Sally Hatcher Estates is part of the Propertymark Client Money Protection (CMP) Scheme which reimburses landlords, tenants and other clients should an agent misappropriate their rent, deposit or other client funds.cmp-leaflet
Sally Hatcher Estates is a member of Propertymark and are bound by it’s rules, a copy of which is below;conduct-and-membership-rules
Every year on 11 November we mark the armistice signed between the Allies of World War I and Germany at Compiègne, France, for the cessation of hostilities on the Western Front of World War I, which took effect at eleven o’clock in the morning—the “eleventh hour of the eleventh day of the eleventh month” of 1918.
The first Armistice Day was held at Buckingham Palace, commencing with King George V hosting a “Banquet in Honour of the President of the French Republic” during the evening hours of 10 November 1919. The first official Armistice Day events were subsequently held in the grounds of Buckingham Palace on the morning of 11 November 1919. This would set the trend for a day of Remembrance for decades to come.
In 1919, South African Sir Percy Fitzpatrick proposed a two-minute silence to Lord Milner. This had been a daily practice in Cape Town from April 1918 onward, since being proposed by Sir Harry Hands, and within weeks it had spread through the British Commonwealth after a Reuters correspondent cabled a description of this daily ritual to London. People observe a one or more commonly a two-minute moment of silence at 11:00 a.m. local time. It is a sign of respect for, in the first minute, the roughly 20 million people who died in the war, and in the second minute dedicated to the living left behind, generally understood to be wives, children and families left behind but deeply affected by the conflict.
They shall grow not old, as we that are left grow old:
Age shall not weary them, nor the years condemn.
At the going down of the sun and in the morning
We will remember them
For the fallen – Robert Laurence Binyon (1869-1943), published in The Times newspaper on 21st September 1914.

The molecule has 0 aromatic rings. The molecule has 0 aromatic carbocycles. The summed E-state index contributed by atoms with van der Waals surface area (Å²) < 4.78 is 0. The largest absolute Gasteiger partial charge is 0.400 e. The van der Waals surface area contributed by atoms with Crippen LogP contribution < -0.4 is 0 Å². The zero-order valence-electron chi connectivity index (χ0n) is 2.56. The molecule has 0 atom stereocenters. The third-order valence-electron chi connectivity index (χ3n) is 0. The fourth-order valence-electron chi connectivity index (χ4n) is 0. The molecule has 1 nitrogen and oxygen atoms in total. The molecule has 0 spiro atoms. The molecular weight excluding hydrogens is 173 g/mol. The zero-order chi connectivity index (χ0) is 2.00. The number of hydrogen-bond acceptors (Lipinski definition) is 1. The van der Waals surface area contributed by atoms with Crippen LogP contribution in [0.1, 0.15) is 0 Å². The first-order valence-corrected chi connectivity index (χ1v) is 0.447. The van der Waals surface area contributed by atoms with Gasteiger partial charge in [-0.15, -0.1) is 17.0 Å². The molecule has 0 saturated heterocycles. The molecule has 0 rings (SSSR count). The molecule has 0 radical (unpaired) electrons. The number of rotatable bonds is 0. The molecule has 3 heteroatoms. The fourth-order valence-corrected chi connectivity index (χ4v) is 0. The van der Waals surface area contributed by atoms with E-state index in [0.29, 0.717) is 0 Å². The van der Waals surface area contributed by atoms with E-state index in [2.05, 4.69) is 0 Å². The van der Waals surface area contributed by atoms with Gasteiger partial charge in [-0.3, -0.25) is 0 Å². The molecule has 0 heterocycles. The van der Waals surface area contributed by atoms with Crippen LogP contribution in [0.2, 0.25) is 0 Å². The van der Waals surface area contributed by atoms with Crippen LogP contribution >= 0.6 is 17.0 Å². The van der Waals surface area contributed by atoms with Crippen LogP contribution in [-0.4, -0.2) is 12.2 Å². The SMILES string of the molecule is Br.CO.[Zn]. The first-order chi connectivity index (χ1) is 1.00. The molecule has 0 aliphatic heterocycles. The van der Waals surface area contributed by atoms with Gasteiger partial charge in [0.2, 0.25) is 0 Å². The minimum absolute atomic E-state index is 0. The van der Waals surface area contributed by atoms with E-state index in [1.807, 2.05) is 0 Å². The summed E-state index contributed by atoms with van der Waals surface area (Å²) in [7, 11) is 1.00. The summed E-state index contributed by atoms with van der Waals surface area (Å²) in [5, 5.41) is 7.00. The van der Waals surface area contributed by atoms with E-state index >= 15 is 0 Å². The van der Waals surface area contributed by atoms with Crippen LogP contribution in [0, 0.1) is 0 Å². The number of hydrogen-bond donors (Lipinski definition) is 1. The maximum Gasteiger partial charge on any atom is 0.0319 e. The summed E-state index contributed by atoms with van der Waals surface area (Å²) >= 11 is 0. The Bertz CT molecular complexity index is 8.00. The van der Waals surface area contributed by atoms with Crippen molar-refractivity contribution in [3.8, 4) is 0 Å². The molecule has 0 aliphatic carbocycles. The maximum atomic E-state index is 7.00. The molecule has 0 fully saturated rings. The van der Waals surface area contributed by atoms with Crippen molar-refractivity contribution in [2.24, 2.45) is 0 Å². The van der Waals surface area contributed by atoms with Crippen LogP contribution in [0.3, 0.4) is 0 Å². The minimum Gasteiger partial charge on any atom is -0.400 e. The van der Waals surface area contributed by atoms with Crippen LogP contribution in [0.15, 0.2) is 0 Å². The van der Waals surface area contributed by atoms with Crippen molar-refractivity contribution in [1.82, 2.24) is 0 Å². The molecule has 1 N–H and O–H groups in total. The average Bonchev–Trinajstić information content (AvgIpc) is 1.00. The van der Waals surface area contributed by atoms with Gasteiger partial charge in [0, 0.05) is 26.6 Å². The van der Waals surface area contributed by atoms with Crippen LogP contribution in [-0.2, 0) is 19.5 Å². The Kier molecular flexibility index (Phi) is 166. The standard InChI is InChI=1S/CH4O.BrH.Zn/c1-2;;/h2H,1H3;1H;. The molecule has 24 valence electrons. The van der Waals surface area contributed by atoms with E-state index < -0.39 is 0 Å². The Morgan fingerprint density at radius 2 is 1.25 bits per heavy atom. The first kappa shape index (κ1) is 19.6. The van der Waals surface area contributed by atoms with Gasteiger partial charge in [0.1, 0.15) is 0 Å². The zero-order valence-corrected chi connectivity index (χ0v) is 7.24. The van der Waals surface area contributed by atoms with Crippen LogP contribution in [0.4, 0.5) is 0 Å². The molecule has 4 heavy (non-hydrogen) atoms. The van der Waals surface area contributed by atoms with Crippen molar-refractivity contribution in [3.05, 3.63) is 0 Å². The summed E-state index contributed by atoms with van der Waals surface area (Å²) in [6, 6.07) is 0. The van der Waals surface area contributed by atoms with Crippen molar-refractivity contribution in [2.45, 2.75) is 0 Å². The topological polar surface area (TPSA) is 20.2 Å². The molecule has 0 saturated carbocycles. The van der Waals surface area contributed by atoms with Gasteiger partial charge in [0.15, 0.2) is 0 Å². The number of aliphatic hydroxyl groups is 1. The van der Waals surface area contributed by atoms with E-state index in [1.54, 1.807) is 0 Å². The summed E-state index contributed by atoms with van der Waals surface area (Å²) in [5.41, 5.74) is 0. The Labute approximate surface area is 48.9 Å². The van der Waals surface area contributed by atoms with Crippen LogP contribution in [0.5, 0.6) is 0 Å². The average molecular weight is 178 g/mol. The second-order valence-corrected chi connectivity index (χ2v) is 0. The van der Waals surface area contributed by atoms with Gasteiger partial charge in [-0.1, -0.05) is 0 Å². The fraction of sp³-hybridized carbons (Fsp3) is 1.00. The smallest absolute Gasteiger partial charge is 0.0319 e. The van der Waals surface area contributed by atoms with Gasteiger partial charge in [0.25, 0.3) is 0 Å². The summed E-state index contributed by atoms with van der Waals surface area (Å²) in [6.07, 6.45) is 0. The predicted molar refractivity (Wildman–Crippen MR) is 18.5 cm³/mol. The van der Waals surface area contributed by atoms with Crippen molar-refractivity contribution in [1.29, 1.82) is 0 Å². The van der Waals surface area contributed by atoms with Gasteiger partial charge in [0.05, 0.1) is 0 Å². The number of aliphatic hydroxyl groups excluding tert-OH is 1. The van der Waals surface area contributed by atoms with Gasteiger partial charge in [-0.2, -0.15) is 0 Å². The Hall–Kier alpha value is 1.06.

If you live in a flat you may have issues with leaks and flooding from neighbouring flats, especially those above. Where such issues exist, tenants are likely to look to their landlord to make good, but it is not always that simple.
Where a leak or flooding damages the structure such as walls, plasterwork or ceilings of a rented property it is the landlord’s responsibility to make good under their statutory duty to repair. However, such a responsibility only exists if they are made aware of the damage. But, once notification is given, the landlord should undertake such repairs within a reasonable period to a reasonable standard. Landlord’s may rely on their insurance policy to pay for such repairs and tenants may need to provide access to any insurance surveyor.
If a tenant’s possessions have been damaged due to any leak or flooding the landlord may not necessarily be liable for such damage. Where the damage has been caused by a leak or flooding from a third party’s flat then the tenant may pursue a claim against such a third party on the grounds of nuisance. If the tenant has insurance for their possessions then the tenant is strongly advised to make a claim on such a policy and leave it to the insurance company to pursue any third party. Where no such insurance exists, the tenant may need to pursue court action against the third party to recover any money for the damage to their possessions.
A landlord may be liable for a leak or flooding that causes damage to a tenant’s possessions if they own the property from which any leak or flooding originates or if the damage to the tenant’s possessions occurred because the rented property is in disrepair.